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Tuesday, April 17, 2012

OMG: NY Times reviewer pans Beinart's book!

Here's something of a surprise: New York Times reviewer Jonathan Rosen has panned Peter Beinart's Crisis of Zionism.
Like a majority of Israelis, Beinart believes that it is depleting, degrading and dangerous for Israel to oversee the lives of millions of stateless Palestinians, and also like a majority of Israelis, he thinks the solution is the creation of a Palestinian state. But because he minimizes the cataclysmic impact of the second Intifada; describes Israel’s unilateral withdrawal from Gaza not as a gut-wrenching act of desperation but as a cynical ploy to continue the occupation by other means; belittles those who harp on a Hamas charter that calls for the destruction of Israel and the murder of Jews the world over; and plays down the magnitude of the Palestinian demand for a right of return — not to a future Palestine but to Israel itself, which would destroy the Jewish state — he liberates his book from the practicalities of politics.

How you condense a thorny complexity into a short book says a great deal about your relationship to history — and to language. Beinart is especially good at invoking facts as a way of dismissing them. Thus Israel’s offer to withdraw from conquered land in 1967, and the Arab States’ declaration — “No peace with Israel, no recognition of Israel, no negotiations with it” — becomes literally a parenthetical aside in which the Arabs’ “apparent refusal” made Israeli settlement “easier.”

Jews, Beinart insists, are failing what he calls “the test of Jewish power.” He does not mean by this that after millenniums of statelessness, Jews are slow to acknowledge the exigencies of force but something quite the opposite, which allows him to employ several formulations favored by anti-Semites, from the notion of a White House-­crushing Israel lobby, and the observation that “privately, American Jews revel in Jewish power,” to the grotesque idea that “in the 1970s, American Jewish organizations began hoarding the Holocaust.” His statement that occupation “requires racism” indicts Israel as racist (even as Beinart notes elsewhere the libelous United Nations resolution in 1975 declaring that “Zionism is a form of racism”).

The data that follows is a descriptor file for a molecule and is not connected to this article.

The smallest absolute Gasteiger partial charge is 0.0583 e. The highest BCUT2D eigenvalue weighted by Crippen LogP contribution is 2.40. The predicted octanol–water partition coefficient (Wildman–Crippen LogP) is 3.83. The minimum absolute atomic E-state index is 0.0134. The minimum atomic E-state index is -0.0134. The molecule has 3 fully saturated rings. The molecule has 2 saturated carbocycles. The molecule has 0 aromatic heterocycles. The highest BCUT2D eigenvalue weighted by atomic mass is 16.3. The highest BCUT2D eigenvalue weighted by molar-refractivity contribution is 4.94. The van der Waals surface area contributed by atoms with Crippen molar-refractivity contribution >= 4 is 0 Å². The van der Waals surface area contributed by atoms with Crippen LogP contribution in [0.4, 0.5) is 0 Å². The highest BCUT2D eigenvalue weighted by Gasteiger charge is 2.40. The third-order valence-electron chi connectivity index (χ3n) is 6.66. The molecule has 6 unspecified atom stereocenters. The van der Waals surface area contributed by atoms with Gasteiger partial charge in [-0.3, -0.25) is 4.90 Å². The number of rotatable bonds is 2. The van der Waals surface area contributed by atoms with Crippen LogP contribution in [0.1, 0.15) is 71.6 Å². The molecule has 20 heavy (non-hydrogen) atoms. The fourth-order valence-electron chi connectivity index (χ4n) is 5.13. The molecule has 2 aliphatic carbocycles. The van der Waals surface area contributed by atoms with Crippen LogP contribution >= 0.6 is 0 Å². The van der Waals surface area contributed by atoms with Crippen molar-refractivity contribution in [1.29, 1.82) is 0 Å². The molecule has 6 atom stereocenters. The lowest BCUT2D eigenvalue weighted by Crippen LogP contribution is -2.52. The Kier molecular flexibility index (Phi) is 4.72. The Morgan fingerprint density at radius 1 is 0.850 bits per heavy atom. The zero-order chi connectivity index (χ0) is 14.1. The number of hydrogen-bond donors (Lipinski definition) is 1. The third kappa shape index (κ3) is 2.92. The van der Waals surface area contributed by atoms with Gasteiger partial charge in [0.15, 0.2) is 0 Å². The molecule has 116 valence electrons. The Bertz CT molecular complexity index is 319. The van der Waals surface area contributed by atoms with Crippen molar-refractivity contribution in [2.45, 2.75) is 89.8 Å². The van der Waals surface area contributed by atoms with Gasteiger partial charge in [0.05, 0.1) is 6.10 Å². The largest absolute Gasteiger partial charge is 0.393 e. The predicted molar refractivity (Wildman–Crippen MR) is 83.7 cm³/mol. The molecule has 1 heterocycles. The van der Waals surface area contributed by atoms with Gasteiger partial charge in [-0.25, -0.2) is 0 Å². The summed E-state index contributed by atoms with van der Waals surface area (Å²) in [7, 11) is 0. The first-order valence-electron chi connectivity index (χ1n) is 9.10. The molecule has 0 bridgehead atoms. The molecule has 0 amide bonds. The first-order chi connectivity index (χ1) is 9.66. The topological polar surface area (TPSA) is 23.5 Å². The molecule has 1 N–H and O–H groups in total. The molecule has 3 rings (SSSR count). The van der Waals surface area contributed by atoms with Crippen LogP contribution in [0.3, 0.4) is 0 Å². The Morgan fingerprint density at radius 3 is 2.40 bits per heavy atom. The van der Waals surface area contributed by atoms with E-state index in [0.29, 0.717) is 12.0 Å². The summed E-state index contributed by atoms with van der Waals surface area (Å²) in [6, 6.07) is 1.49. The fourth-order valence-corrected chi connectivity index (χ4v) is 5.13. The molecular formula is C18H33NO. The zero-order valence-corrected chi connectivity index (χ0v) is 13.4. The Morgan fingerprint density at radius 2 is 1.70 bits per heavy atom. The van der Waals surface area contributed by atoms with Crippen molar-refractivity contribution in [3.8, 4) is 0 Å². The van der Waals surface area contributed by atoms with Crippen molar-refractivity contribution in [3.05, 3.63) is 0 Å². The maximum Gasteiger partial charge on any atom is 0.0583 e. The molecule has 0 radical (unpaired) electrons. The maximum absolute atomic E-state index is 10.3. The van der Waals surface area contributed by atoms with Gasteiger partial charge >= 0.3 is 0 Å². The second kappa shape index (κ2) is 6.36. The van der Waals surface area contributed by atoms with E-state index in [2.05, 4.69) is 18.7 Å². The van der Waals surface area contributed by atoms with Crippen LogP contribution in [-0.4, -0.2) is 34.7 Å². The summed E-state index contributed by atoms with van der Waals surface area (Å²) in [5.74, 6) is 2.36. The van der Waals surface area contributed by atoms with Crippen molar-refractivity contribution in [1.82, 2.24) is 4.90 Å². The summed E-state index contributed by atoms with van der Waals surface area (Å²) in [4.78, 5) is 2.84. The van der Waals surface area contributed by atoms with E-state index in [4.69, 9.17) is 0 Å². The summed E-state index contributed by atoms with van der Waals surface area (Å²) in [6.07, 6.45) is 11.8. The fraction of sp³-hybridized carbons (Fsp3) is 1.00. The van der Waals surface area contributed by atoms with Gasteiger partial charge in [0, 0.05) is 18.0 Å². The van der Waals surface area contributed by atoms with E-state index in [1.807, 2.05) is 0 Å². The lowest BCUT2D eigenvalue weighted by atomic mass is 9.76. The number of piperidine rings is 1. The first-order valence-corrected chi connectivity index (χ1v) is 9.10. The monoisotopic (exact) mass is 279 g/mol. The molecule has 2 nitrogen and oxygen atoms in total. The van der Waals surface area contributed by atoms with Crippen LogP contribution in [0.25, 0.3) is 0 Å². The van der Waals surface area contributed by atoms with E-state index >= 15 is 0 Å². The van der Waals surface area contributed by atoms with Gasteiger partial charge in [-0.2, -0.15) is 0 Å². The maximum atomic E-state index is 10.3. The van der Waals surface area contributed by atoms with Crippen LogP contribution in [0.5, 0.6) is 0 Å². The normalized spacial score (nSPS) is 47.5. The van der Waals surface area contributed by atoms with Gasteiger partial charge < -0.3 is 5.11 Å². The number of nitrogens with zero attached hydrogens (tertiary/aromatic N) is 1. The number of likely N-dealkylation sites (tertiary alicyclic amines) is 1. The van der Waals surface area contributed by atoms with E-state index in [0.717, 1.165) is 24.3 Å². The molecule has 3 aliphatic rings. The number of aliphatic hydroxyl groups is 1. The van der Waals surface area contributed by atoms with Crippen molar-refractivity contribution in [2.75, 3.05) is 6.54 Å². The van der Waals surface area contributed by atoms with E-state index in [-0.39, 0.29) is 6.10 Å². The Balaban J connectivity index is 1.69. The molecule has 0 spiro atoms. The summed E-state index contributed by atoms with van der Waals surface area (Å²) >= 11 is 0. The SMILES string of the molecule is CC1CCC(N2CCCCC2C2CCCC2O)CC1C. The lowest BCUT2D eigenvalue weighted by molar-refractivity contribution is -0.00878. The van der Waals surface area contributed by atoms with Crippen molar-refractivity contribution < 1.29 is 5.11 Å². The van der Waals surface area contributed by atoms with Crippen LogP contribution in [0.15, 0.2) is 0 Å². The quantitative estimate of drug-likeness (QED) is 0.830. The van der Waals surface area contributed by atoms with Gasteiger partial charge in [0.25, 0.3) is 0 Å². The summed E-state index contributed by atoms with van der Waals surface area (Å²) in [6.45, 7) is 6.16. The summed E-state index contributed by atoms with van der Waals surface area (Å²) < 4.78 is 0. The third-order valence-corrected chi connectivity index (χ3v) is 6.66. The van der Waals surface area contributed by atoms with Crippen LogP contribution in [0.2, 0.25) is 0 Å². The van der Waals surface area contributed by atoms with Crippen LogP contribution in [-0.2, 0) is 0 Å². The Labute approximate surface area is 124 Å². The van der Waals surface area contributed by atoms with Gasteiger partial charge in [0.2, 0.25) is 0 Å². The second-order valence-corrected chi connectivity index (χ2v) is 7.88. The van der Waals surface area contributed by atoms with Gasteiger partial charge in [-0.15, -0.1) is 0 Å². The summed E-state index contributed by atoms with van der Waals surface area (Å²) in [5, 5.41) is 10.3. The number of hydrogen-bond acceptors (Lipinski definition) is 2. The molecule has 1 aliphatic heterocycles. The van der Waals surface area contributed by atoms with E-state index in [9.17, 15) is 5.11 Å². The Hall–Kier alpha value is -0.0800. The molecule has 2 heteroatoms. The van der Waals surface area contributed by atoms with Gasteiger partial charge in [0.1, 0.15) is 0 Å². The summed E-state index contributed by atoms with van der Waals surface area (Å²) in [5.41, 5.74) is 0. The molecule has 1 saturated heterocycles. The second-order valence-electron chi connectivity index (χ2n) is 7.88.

In Beinart’s world, anti-Semitism seems little more than a form of Jewish self-deception. The Anti-Defamation League fights “alleged” anti-Semitism against Israel, he tells us. To worry about existential threats to a country the size of New Jersey, with fewer than eight million people living in a suicide-bombing nuclear age, is to surrender to “Jewish victimhood.” Surely it is possible for a country to be both powerful and precarious? Surely “vulnerability” would be a better word than “victimhood”? But Beinart’s feints toward nuance repeatedly give way to stark dualisms: “Liberalism was out, tribalism was in.”


Like the Widow Douglas trying to civilize Huck Finn before he lights out for the occupied territory, Beinart has a missionary impulse toward Israel. His faith resides in “liberal ­ideals,” which he often makes synonymous with Judaism itself, or what Judaism ought to be. Thus we are told that Benjamin Netanyahu doesn’t trust Barack Obama because “Obama reminds Netanyahu of what Netanyahu doesn’t like about Jews,” by which he means a sense of moral obligation. In a neat trick of replacement theology, Obama, referred to as “the Jewish president,” becomes the real Jew on whom election has fallen figuratively as well as ­literally.
I don't believe that a majority of Israelis believe many of the things that Rosen says we believe. But much of his criticism of Beinart is withering.

Read the whole thing. Heh.

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